With the conclusion of Oscar season, I wanted to take a couple minutes and talk about The Help. The Help generated a lot of buzz, and it also generated a lot of backlash. I’ve seen the movie, read the book and had some time to gather my thoughts. In case you live under a rock, or are otherwise unfamiliar with the story, the novel tells the story of maids in Jackson, Mississippi in the 1960s. The story is centered on Aibileen, Minny and Skeeter. Aibileen and Minny are best friends and maids in the homes of white families. Skeeter is a recent Ole Miss grad, who comes home and discovers her family’s long time maid (who essentially raised her) has disappeared to Chicago. It is in part the disappearance of her beloved maid that prompts Skeeter to want to tell the story of maids working in Jackson. She starts working with Aibileen and Minny to write a novel, entitled “The Help.” Obviously, the story is much richer than that brief synopsis, but I’m assuming most of you have read it already. If you haven’t, go read it! Then come back and read this post! 🙂
Essentially, the argument is that black women are relegated to playing degrading roles and this book (and movie) took those historical horrors and turned them into entertainment. However, I disagree. I think it is overly simplistic to just say that it’s a setback to black women to play a certain type of character. I think that the real setback is in the argument that black actresses have to even think about what it “means” when they accept a particular role. Plenty of non-black actors and actresses play maids, housekeepers, drug addicts, etc. There is never a larger backlash that it is beneath them to have to play those roles. The Hispanic community wasn’t up in arms when J. Lo played a maid in Maid in Manhattan. And let’s be honest, that movie was horrible – there was a reason to be up in arms. When Elisabeth Shue was nomimated for an Oscar for playing a prostitute in Leaving Las Vegas, there was no outcry. Why can’t black actresses have the same freedom to choose roles that appeal to them?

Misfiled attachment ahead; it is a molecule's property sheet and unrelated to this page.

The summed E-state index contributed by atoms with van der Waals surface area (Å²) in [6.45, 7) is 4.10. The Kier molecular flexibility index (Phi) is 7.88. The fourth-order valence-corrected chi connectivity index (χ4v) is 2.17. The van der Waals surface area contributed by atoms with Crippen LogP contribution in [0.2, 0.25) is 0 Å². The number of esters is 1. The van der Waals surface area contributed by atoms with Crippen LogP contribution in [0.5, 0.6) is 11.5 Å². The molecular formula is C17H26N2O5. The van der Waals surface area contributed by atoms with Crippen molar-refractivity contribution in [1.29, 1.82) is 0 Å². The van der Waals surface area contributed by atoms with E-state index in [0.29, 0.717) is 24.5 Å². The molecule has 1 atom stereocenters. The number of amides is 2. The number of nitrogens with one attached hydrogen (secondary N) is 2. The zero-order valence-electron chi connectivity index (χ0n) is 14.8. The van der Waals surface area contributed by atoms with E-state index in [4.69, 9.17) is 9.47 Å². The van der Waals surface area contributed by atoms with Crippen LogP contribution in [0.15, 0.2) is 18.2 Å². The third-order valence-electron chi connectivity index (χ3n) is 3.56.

I do understand the point that there is a lack of quality roles for minority actresses in films — however, I think this cuts the other way. Because there is such a lack of quality roles, minority actresses should not feel like they have to turn down roles that may deal with difficult subjects, rather they should celebrate those opportunities. I also recognize that some of the backlash concerned some historical inaccuracies. That is certainly a reasonable objection, but I do not recall either Kathryn Stockett nor Tate Taylor (the director of the film) ever portraying the story as nonfiction.
I enjoyed the book. I enjoyed the movie. And I don’t think that Viola Davis and Octavia Spencer should have to apologize for accepting roles that gave them a platform from which to shine.